Here's a lesson I have learned through many years of hosting parties: sure you can make all kinds of amazing food, but try just to serve big batches of the favorites. So I have acquired a rainbow of LeCreuset serving pieces (favorites being the heavy stoneware platters that hold a bit of heat or chill) and all manner of white serving pieces. For the grad party I actually pulled them out and labeled them on the serving table which was the kind of organization I let go around the age of 40 (along with as many Type A tendencies as I could manage, either that or up the blood pressure medicine), but this was a big party and the hyper-preparation was needed. Since I was feeding some "blue skies" fans, I decided on my greatest hits: guacamole, queso, romesco sauce, tzatiki, grilled chicken tenders, grilled vegetables and assorted bar cookies. I also learned the hard way that if you can make the time, prepping your own fruits for a platter or a fruit salad is not only cost effective but more delicious. Sara loves fruit salad, but I forgot to tell Greg to pick up a pineapple so I added lots of lemon juice to give it a citrus twist.
|this is what 10-avocado guacamole looks like|
not enough room to smash it all together with any tools other than my hands
|another guacamole action shot courtesy of Sara|
I promised my hands were very clean when this started
|Kelly and the 5 pounds of queso on the stove|
|Kelly was queso master on this batch and vetoed adding one|
more can each of tomatoes and tomatoes w/chiles
a very cheesy batch
|official queso tester and my stunt double, Miss Kelly Rogers|
So that was my base plan, but as the numbers rolled up and the panic creeped in a bit I decided that the only way I could feed over 100 people when I was spending almost the entire day of the party at church was if I ordered some reinforcement food from Costco. I got in my trusty van and drove down to Costco the next morning and ordered a tray of croissant sandwiches (only one half of a sandwich leftover), a tray of turkey/swiss roll-ups (not as popular, but still over half of them were gone) and picked up 4 boxes of mesquite chicken wings. Then I could sleep. Both my husband and my mother-in-law pointed out to me (separately, but with the same message) that I was feeding a lot of boys and serving a lot of "chick food". Apparently really brilliant boys (like Sara's friends) enjoy "chick food". Smart enough to go to an Ivy League school, smart enough to enjoy grilled chicken and vegetables. I'm pretty sure they also ate the Costco wings and sandwiches. I know they ate the queso and guacamole!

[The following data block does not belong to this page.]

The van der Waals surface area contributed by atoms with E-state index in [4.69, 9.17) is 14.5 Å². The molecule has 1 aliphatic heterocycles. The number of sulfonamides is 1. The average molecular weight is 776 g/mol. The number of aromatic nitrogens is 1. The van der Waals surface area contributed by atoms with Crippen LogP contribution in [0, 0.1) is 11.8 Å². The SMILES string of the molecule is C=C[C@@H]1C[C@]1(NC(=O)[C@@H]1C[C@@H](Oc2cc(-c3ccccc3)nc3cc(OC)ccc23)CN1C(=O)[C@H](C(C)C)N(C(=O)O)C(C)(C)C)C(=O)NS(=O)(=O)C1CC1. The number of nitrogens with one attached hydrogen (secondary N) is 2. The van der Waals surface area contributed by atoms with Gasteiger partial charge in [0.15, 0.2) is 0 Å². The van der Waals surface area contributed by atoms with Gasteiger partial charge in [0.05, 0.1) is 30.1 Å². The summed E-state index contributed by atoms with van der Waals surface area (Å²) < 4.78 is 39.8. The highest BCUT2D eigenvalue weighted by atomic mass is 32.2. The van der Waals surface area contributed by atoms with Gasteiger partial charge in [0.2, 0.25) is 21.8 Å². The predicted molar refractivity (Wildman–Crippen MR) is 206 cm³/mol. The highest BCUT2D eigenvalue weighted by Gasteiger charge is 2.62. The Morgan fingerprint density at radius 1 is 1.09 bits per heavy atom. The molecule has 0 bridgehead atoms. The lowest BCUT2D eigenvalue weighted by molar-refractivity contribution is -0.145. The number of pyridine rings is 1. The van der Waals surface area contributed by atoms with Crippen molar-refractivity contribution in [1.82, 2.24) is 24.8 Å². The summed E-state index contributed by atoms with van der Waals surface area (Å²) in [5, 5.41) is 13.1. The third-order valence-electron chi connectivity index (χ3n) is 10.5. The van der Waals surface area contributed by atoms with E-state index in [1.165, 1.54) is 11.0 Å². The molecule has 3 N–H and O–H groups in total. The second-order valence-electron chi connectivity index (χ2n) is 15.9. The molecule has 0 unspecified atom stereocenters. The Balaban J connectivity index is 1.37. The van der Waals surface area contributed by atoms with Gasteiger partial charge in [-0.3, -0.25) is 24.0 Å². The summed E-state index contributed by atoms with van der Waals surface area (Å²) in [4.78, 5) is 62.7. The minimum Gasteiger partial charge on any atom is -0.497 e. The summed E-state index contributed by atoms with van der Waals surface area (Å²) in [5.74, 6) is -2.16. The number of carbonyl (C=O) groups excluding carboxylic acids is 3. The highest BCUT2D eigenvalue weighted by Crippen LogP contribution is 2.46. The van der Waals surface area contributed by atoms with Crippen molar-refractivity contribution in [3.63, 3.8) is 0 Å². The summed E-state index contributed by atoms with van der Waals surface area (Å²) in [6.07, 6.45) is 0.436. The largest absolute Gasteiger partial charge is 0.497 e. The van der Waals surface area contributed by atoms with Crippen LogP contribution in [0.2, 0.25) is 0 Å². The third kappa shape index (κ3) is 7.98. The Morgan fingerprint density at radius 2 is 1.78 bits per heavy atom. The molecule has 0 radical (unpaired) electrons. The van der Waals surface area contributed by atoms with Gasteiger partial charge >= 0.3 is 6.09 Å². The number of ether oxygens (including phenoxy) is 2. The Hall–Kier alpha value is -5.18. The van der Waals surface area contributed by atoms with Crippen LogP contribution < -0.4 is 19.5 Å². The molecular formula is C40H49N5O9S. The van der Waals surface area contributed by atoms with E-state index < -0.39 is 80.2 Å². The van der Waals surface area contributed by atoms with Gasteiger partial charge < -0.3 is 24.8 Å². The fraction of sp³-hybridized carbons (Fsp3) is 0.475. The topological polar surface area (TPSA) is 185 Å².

Here's how you grill vegetables for 100 people, when you will only have 2 hours before the party to grill: you grill the day before. Clean and cut-up all your vegetables. Toss them lightly with olive oil and kosher salt. Our new Weber grill has nice shiny grates and the vegetables are prettiest served in big pieces, so we did not use any grilling pans or baskets, just right on the grates over medium high heat. We grilled bell peppers, zucchini and asparagus.
The red, yellow and orange peppers went on the grill skin side down and we did not flip them. The skins charred after about 12 minutes. The new grill puts out some serious btu's so there's a little learning curve after using the same grill for 15 years and the last few having only one hot side and actually losing one burner this past winter. Eighteen peppers cut in 4 to 6 pieces, depending on the size of the pepper fit on our grill in two big batches. First on were first off using a big spatula. The charred peppers were spread out on baking sheets and cooled about 20 minutes. The very charred skins were removed using a paper towel (works very well, easier than trying to peel). Some of the peppers just blistered and I left their skins intact. I stacked them in my glass storage dishes and kept them in the refrigerator. I spread them out on baking sheets, covered the sheets tightly with foil and reheated them at 250 degrees for an hour (surely they were warm before then, but that was a nice safe temperature).